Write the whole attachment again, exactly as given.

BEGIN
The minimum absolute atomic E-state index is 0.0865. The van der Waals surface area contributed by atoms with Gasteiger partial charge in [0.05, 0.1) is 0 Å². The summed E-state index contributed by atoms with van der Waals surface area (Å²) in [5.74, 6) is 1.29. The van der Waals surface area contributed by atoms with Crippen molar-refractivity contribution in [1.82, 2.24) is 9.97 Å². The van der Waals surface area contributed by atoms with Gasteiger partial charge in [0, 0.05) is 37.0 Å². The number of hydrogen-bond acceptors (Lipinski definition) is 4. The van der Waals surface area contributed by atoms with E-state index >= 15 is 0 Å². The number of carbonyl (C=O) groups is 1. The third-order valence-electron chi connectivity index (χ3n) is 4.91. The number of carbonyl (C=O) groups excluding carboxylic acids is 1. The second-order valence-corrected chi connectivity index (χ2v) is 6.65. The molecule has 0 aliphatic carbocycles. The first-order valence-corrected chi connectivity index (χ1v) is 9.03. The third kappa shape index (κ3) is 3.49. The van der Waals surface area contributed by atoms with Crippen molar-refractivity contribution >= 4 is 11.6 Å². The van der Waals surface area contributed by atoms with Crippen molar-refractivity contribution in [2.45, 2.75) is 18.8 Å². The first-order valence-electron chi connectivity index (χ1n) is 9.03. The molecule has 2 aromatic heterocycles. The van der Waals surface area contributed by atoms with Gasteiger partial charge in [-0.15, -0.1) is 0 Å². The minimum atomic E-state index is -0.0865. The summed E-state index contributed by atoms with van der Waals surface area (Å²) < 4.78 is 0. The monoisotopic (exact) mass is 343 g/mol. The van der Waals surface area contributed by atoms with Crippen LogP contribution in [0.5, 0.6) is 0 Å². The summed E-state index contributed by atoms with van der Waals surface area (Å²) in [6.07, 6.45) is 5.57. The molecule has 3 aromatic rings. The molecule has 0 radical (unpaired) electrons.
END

The minimum absolute atomic E-state index is 0.0865. The van der Waals surface area contributed by atoms with Gasteiger partial charge in [0.05, 0.1) is 0 Å². The summed E-state index contributed by atoms with van der Waals surface area (Å²) in [5.74, 6) is 1.29. The van der Waals surface area contributed by atoms with Crippen molar-refractivity contribution in [1.82, 2.24) is 9.97 Å². The van der Waals surface area contributed by atoms with Gasteiger partial charge in [0, 0.05) is 37.0 Å². The number of hydrogen-bond acceptors (Lipinski definition) is 4. The van der Waals surface area contributed by atoms with E-state index >= 15 is 0 Å². The number of carbonyl (C=O) groups is 1. The third-order valence-electron chi connectivity index (χ3n) is 4.91. The number of carbonyl (C=O) groups excluding carboxylic acids is 1. The second-order valence-corrected chi connectivity index (χ2v) is 6.65. The molecule has 0 aliphatic carbocycles. The first-order valence-corrected chi connectivity index (χ1v) is 9.03. The third kappa shape index (κ3) is 3.49. The van der Waals surface area contributed by atoms with Crippen molar-refractivity contribution >= 4 is 11.6 Å². The van der Waals surface area contributed by atoms with Crippen molar-refractivity contribution in [2.45, 2.75) is 18.8 Å². The first-order valence-electron chi connectivity index (χ1n) is 9.03. The molecule has 2 aromatic heterocycles. The van der Waals surface area contributed by atoms with Gasteiger partial charge in [-0.15, -0.1) is 0 Å². The minimum atomic E-state index is -0.0865. The summed E-state index contributed by atoms with van der Waals surface area (Å²) < 4.78 is 0. The monoisotopic (exact) mass is 343 g/mol. The van der Waals surface area contributed by atoms with Crippen LogP contribution in [0.5, 0.6) is 0 Å². The summed E-state index contributed by atoms with van der Waals surface area (Å²) in [6.07, 6.45) is 5.57. The molecule has 3 aromatic rings. The molecule has 0 radical (unpaired) electrons.